Fed up with protests in schools and hospitals, Quebec premier prepares special law
Quebec Premier FranÃ§ois Legault says he will introduce a special bill to prevent anti-vaccination protests in front of places like schools and hospitals because his “patience had reached its limits.”
“It is important to leave our children and our patients in peace,” Legault told a group of journalists at the Quebec National Assembly on Wednesday.
“It doesn’t make sense that [people] try to intimidate our children.
Since school resumed last month, five such protests have taken place outside elementary and secondary schools in Montreal, voicing their opposition to vaccination mandates and other COVID-19 public health measures. Others were held outside hospitals.
Liberal opposition education spokesman Marwah Rizqy had drafted a bill to discourage such demonstrations in front of schools, but the prime minister wants a new law to also apply to clinics, vaccination centers and day care centers.
Prime Minister wants bill passed quickly
Legault said he would present a bill to his caucus on Wednesday afternoon before tabling it in the Legislature. He says he hopes other parties will support it so that it can be passed as early as Thursday.
Earlier Wednesday, the three main opposition parties said it was unacceptable for protesters to approach children, urging them to disobey public health orders and not get vaccinated. They say they are ready to work with the government to pass the law quickly.
However, for the bill to pass so quickly, the government will also need the approval of the only Conservative Party of Quebec MP, Claire Samson, who was vague about her position.
“I’m not against the principle,” she said, explaining that she believes society should protect people who want to go to hospitals and schools. “I don’t think it’s okay to try to bully or influence kids.”
But she expressed concern that the bill would inadvertently restrict other protests and said she was waiting to see its wording before making a decision.
“We will wait to read what the government proposes,” she said. âIf it’s a special law, how far will it go? Are we going to stop nurses from doing sit-ins outside of hospitals?
The scope of the bill remains unclear. There are already provincial laws that prevent people from blocking access to schools, hospitals and clinics.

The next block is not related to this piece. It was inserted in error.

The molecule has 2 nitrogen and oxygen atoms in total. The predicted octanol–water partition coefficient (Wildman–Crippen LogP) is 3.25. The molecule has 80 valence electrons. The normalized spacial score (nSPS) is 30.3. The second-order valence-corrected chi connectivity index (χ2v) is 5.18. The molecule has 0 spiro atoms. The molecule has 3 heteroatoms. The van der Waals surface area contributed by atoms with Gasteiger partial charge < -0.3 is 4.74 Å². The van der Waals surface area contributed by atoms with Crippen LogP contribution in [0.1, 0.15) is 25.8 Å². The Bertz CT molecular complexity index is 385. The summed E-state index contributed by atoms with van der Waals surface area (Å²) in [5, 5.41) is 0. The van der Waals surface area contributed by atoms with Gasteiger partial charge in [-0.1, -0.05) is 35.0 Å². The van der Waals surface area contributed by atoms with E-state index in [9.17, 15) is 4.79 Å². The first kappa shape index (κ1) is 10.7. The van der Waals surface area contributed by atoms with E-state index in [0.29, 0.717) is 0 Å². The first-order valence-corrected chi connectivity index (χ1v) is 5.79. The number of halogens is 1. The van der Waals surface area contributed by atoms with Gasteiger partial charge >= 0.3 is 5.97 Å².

The province’s Education Act prohibits people from acting “in any way that compromises a child’s school attendance as required,” with fines ranging from $ 1,000 to $ 10,000 for children. persons and from $ 3,000 to $ 30,000 for legal persons.
Likewise, obstructing access “to places where health or social services are provided” may, under the Act respecting health and social services, result in fines of $ 250 to $ 1,250 for individuals and individuals. from $ 500 to $ 2,500 for legal persons.
Quebec also banned demonstrations within 50 meters of abortion clinics in 2016.
Gabriel Nadeau-Dubois, parliamentary leader of QuÃ©bec solidaire, said his party would support such a bill but, like Samson, warned that he did not want him to ban other types of demonstrations outside of schools, such as parent protests that support public education.
GeneviÃ¨ve Guilbault, the province’s Minister of Public Safety, said the bill will be balanced and protect the right to protest.
Heidi Yetman, president of the Provincial Association of Teachers of Quebec, said she would not oppose a law limiting anti-vaccine protests in front of schools.
âI think it’s really important that we don’t take away the rights of protesters to voice their opinions,â said Yetman, whose association represents teachers in English-speaking schools, in an interview on Wednesday.
“But at the same time, these anti-vaccines demonstrating in front of hospitals and schools, for me it’s very dangerous. Let’s keep them away from buildings where children need to have access, patients need to access. . “
Nancy BÃ©dard, president of the Quebec Interprofessional Health Federation, the largest nurses union in the province, said in a statement that the right to protest is fundamental but that healthcare workers, patients, students and school staff should not be intimidated.
Pearl Eliadis, a human rights lawyer who teaches at McGill University, said a law banning anti-vaccine protests in front of schools and hospitals would limit the constitutional right to peaceful assembly.
“The problem is not really freedom of speech,” she said in an interview on Wednesday. “Nobody tells them that they can’t say things. That’s right where they say it.”
If the law were challenged, she said, the government would have to demonstrate that the legislation is a reasonable limit on the right to peaceful assembly and that it prevents those exercising this right from harming others.
“I think there is a strong point to be made that children, especially underage children, should not be intimidated or scared to go to school under any circumstances,” Eliadis said. “If you are a patient entering a facility, or attempting to enter a facility, and you have been intimidated or frightened, your right of entry has been diminished.”